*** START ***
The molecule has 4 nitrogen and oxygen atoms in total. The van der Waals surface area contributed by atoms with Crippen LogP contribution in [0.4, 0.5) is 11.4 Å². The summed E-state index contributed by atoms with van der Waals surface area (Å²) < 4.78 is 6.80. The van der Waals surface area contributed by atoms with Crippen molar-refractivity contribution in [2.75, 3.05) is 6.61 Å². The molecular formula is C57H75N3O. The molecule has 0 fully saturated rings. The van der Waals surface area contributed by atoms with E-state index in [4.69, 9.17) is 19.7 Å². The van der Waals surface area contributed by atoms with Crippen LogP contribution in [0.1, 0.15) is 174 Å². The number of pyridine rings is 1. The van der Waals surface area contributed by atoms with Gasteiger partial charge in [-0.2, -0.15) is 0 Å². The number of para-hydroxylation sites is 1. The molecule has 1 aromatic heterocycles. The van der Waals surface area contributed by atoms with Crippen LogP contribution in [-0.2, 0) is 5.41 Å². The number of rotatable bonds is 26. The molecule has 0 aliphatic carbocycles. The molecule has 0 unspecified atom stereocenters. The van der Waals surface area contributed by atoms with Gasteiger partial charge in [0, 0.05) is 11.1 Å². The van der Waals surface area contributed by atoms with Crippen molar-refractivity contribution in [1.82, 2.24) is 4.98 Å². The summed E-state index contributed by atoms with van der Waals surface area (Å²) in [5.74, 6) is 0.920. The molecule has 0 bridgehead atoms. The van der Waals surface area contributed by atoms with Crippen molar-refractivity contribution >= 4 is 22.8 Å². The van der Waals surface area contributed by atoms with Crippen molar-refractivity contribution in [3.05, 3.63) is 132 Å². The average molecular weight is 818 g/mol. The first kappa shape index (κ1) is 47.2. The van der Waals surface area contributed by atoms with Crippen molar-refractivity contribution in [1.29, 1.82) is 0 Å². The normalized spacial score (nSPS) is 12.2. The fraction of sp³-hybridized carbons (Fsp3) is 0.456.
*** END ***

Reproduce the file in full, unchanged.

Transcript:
The molecule has 4 nitrogen and oxygen atoms in total. The van der Waals surface area contributed by atoms with Crippen LogP contribution in [0.4, 0.5) is 11.4 Å². The summed E-state index contributed by atoms with van der Waals surface area (Å²) < 4.78 is 6.80. The van der Waals surface area contributed by atoms with Crippen molar-refractivity contribution in [2.75, 3.05) is 6.61 Å². The molecular formula is C57H75N3O. The molecule has 0 fully saturated rings. The van der Waals surface area contributed by atoms with E-state index in [4.69, 9.17) is 19.7 Å². The van der Waals surface area contributed by atoms with Crippen LogP contribution in [0.1, 0.15) is 174 Å². The number of pyridine rings is 1. The van der Waals surface area contributed by atoms with Gasteiger partial charge in [-0.2, -0.15) is 0 Å². The number of para-hydroxylation sites is 1. The molecule has 1 aromatic heterocycles. The van der Waals surface area contributed by atoms with Crippen LogP contribution in [-0.2, 0) is 5.41 Å². The number of rotatable bonds is 26. The molecule has 0 aliphatic carbocycles. The molecule has 0 unspecified atom stereocenters. The van der Waals surface area contributed by atoms with Gasteiger partial charge in [0, 0.05) is 11.1 Å². The van der Waals surface area contributed by atoms with Crippen molar-refractivity contribution in [1.82, 2.24) is 4.98 Å². The summed E-state index contributed by atoms with van der Waals surface area (Å²) in [5.74, 6) is 0.920. The molecule has 0 bridgehead atoms. The van der Waals surface area contributed by atoms with Crippen molar-refractivity contribution >= 4 is 22.8 Å². The van der Waals surface area contributed by atoms with Crippen molar-refractivity contribution in [3.05, 3.63) is 132 Å². The average molecular weight is 818 g/mol. The first kappa shape index (κ1) is 47.2. The van der Waals surface area contributed by atoms with Crippen molar-refractivity contribution in [1.29, 1.82) is 0 Å². The normalized spacial score (nSPS) is 12.2. The fraction of sp³-hybridized carbons (Fsp3) is 0.456.